On the evening of July 8, 2009, Dickinson’s southside was struck by an EF3 tornado. The destruction left behind was immense, but by some miracle, no one was killed or seriously injured.

In 2020, Stark County has had multiple tornado watches and warnings, and at least one tornado make landfall. Although tornadoes can occur at any time of the year, they're most likely to occur in our area during the hot summer months according to weather service experts.

Bill Abeling, meteorologist at the National Weather Service in Bismarck, detailed how residents can keep their families safe by knowing the facts and making preparations.

Tornadoes are destructive, rotating columns of air capable of producing wind speeds up to 300 mph and are most often produced from supercell thunderstorms.

A tornado watch is issued when the weather service sees that conditions are favorable for tornado formation.

"In other words, many thunderstorms occur, but only a few produce tornadoes, so when the conditions are around that a tornado formation is more likely, then a tornado watch is issued. It doesn't mean that a tornado is occurring," Abeling said.

When the weather service issues a tornado warning, however, it means that they believe a tornado is occurring.

"We have a radar-based tornado warning where we've identified what we think is a tornado on radar, and then there's the observation where we've actually had somebody call in. Either one of those we could use to produce a tornado warning," he said.

Finding a safe place

In the event that a tornado watch is issued in your area, you should determine a safe place to go to should a tornado warning be issued. If a warning is issued, go to that safe place, and take your cell phone.

"We would want to go to an interior room on the lowest level of your structure to be safe from a tornado. The smaller the room the better ... for example, perhaps a bathroom or something like that in the lower levels of your house ... away from windows," Abeling said.

What if you aren't home or in a building? If you're camping when a tornado warning is issued, you should evacuate your tent or camper.

"If I'm going to be in a camper, I want to get out of the camper because that's the worst place to be if a tornado strikes," Abeling said. "They have very poor protection. You'd want to go to a safe tornado shelter at a camp site, perhaps a bathroom or something like that."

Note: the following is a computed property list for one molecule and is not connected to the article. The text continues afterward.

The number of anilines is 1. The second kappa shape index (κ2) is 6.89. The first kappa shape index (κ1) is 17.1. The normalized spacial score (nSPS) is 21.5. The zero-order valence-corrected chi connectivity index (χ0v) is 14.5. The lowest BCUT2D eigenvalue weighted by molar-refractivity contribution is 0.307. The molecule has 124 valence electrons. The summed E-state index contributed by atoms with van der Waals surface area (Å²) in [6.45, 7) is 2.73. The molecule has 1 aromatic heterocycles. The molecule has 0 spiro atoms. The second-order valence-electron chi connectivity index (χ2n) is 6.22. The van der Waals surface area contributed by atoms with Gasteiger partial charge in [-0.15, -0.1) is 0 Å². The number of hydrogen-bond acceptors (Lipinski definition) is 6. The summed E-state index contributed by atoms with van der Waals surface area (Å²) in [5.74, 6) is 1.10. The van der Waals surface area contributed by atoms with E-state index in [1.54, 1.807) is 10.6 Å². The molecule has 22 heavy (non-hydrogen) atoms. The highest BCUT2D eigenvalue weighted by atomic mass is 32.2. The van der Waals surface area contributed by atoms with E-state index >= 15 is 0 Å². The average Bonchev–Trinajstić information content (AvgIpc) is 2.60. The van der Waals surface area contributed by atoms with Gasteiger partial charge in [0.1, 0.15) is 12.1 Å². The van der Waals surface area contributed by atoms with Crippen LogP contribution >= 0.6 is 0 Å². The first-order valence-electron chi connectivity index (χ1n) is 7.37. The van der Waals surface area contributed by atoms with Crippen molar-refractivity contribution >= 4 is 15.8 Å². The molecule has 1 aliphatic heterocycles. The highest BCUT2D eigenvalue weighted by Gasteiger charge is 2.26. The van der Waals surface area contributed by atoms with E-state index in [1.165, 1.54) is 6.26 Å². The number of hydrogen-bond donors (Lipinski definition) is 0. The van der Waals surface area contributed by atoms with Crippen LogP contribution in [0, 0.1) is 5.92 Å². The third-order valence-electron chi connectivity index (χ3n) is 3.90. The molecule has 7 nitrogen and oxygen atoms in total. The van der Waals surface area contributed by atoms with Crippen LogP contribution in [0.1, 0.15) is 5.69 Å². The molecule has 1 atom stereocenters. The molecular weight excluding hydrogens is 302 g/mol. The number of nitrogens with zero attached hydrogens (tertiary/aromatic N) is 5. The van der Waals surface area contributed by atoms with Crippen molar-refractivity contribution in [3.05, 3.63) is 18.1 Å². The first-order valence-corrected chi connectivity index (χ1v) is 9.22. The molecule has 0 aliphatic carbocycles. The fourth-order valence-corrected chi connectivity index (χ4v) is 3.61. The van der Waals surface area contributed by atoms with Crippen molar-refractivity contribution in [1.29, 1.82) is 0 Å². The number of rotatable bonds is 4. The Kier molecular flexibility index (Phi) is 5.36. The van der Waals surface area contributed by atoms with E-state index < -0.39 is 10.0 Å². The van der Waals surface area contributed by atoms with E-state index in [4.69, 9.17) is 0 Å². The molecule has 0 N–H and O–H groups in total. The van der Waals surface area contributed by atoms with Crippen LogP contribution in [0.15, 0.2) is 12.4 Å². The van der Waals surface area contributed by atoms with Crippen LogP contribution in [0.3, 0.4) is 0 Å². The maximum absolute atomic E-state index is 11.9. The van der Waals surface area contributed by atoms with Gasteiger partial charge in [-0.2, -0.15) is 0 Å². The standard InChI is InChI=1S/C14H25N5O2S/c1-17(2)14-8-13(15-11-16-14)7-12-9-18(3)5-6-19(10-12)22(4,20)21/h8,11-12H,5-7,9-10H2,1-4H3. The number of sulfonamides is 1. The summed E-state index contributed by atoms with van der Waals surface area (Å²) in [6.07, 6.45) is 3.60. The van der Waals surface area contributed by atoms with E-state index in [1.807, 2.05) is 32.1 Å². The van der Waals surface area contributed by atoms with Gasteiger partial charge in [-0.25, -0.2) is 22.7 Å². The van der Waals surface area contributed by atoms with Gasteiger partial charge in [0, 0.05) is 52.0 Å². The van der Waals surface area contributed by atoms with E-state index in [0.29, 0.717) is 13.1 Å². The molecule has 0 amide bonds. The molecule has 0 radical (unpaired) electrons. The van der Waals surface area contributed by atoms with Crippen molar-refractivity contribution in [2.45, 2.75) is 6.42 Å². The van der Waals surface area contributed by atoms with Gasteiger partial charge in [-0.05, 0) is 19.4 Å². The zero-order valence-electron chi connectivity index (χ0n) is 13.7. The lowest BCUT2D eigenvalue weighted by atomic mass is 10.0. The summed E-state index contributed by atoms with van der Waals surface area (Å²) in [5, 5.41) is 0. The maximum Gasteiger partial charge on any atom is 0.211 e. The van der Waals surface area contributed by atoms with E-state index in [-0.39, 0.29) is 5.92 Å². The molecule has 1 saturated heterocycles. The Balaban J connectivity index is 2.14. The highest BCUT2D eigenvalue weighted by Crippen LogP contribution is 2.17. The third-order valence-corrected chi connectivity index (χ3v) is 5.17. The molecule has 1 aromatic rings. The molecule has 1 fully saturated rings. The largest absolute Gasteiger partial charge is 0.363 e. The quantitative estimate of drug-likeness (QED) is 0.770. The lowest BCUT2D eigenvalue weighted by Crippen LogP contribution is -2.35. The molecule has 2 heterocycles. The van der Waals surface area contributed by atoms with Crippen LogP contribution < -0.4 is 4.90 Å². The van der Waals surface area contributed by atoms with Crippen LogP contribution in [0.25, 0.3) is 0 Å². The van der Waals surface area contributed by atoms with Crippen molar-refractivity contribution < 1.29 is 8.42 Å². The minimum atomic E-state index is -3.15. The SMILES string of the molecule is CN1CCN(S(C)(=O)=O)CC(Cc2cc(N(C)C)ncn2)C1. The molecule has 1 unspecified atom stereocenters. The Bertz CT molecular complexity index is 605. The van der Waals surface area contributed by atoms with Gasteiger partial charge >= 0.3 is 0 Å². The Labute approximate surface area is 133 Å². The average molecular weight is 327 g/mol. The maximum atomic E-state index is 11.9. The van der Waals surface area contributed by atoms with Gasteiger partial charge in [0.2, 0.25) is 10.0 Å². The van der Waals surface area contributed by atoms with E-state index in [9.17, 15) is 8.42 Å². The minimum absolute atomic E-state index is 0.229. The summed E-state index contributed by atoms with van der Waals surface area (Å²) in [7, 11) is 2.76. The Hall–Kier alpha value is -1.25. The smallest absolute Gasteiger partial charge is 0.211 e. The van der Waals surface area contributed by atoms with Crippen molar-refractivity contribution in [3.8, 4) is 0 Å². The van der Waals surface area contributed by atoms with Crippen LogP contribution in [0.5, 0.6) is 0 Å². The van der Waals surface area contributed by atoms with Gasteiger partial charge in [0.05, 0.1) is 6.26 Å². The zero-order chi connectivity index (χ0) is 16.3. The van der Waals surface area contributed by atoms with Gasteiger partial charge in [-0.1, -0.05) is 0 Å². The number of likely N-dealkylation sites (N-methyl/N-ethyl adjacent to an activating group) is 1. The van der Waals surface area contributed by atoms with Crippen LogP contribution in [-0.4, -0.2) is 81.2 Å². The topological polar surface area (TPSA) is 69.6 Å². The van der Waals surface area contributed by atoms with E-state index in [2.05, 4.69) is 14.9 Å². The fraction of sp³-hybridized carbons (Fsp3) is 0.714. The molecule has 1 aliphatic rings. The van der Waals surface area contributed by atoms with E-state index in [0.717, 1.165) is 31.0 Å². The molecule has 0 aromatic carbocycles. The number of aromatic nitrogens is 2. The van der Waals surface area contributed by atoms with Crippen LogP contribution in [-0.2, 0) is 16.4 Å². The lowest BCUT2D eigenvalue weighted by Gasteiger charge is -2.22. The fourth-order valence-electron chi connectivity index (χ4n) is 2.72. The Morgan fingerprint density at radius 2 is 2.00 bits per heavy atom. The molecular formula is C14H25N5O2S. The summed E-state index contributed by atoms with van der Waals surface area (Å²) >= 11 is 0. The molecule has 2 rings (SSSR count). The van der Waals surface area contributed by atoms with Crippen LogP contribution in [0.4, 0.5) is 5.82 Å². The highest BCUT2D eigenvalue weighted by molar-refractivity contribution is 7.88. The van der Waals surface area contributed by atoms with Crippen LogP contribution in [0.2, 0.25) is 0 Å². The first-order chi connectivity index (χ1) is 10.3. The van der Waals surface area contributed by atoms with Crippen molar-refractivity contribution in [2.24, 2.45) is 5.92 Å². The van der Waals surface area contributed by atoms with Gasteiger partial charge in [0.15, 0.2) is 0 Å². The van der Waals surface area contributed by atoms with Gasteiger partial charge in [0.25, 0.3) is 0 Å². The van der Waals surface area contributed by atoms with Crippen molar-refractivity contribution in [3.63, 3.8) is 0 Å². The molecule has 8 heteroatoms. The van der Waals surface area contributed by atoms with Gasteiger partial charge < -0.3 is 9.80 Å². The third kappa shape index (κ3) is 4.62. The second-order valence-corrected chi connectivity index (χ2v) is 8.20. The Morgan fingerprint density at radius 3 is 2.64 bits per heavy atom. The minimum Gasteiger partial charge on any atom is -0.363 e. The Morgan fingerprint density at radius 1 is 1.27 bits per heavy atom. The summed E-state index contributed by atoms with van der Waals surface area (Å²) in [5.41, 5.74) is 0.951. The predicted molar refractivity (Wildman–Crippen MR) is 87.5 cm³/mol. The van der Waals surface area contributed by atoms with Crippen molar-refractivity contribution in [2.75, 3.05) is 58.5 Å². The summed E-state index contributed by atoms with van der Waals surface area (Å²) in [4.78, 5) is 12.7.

If you're on the road and there aren't any buildings near you, finding a safe place can be a bit harder.

"Cars are not a safe place to be in tornadoes. It seems like they would allow you the ability to escape, but oftentimes, if you get into a traffic jam or you can't move, a tornado can very easily life a car up ... We've had instances where a tornado has crossed the interstate and that has caused death in cars," Abeling said.

Instead, he said to pull over and look for a low spot like a ditch.

"You would be a little bit safer in a low spot than in a vehicle that got hit by the tornado. Sometimes it's very difficult to find a safe shelter along an interstate. That can be a challenge," Abeling said.

Do not hide from a tornado in an underpass or overpass, he warned.

"It turns out that underpasses are not a safe place to be because there's what one would call a venturi effect. In other words, the wind gets blown through the underpass. It can actually create a very small, higher level wind speed through that underpass, and people can get sucked out of it, so it's actually not a safe place to be," Abeling said.

However, if the tornado is moving in the opposite direction, keep driving.

Spotting a tornado

Some tornadoes can be seen by the observer on the ground while others cannot.

"Some tornadoes form from an individual, large thunderstorm cell, in which case, sometimes those can be viewed from a long distance. In that case, people will see it, and they can judge the direction the tornado is moving fairly easily, but that's not always the case," Abeling said. "Sometimes tornadoes are rain-wrapped. A thunderstorm with very heavy rain, and you can't see the tornado because of the rain wrapping. In which case, you pretty much have to depend on the tornado warning in your area to identify and say where the tornado was located and the direction it was moving based on radar."

Many of the signs that people look for, such as large hail, don't necessarily mean a tornado is imminent, but that the storm producing the large hail is capable of producing a tornado.

Where and when tornadoes occur

According to the National Oceanic and Atmospheric Administration, tornadoes can and have occurred in all 50 U.S. states, although some areas are more prone to them than others.

"Tornados can occur anywhere in the plain states from the Gulf Coast all the way up into Canada and generally east of the Rocky Mountains, although you can also get tornadoes in the Great Basin area in Idaho and in parts of eastern Washington," Abeling said. "It's not a high incidence, but it can occur west of the Rockies, as well. The peak area of tornado genesis is the southern plains states - parts of Texas up into Oklahoma and parts of Kansas."

As you get further north, he said, the rate of tornadoes decreases.

"Our area does get it's share of tornadoes, and it's not unusual for us to have 10-15 tornadoes across the state in a particular year ... but it's not a high incidence area," Abeling said.

Tornado season is differs depending on the part of the country in which you live, although tornadoes can happen at any time of year.

"The peak 'tornado season' for the southern Plains (e.g., Texas, Oklahoma, and Kansas) is from May into early June. On the Gulf coast, it is earlier in the spring. In the northern Plains and upper Midwest (North and South Dakota, Nebraska, Iowa, Minnesota), tornado season is in June or July," NOAA's website states.

Tornadoes typically occur between 4-9 p.m. but can happen at any time.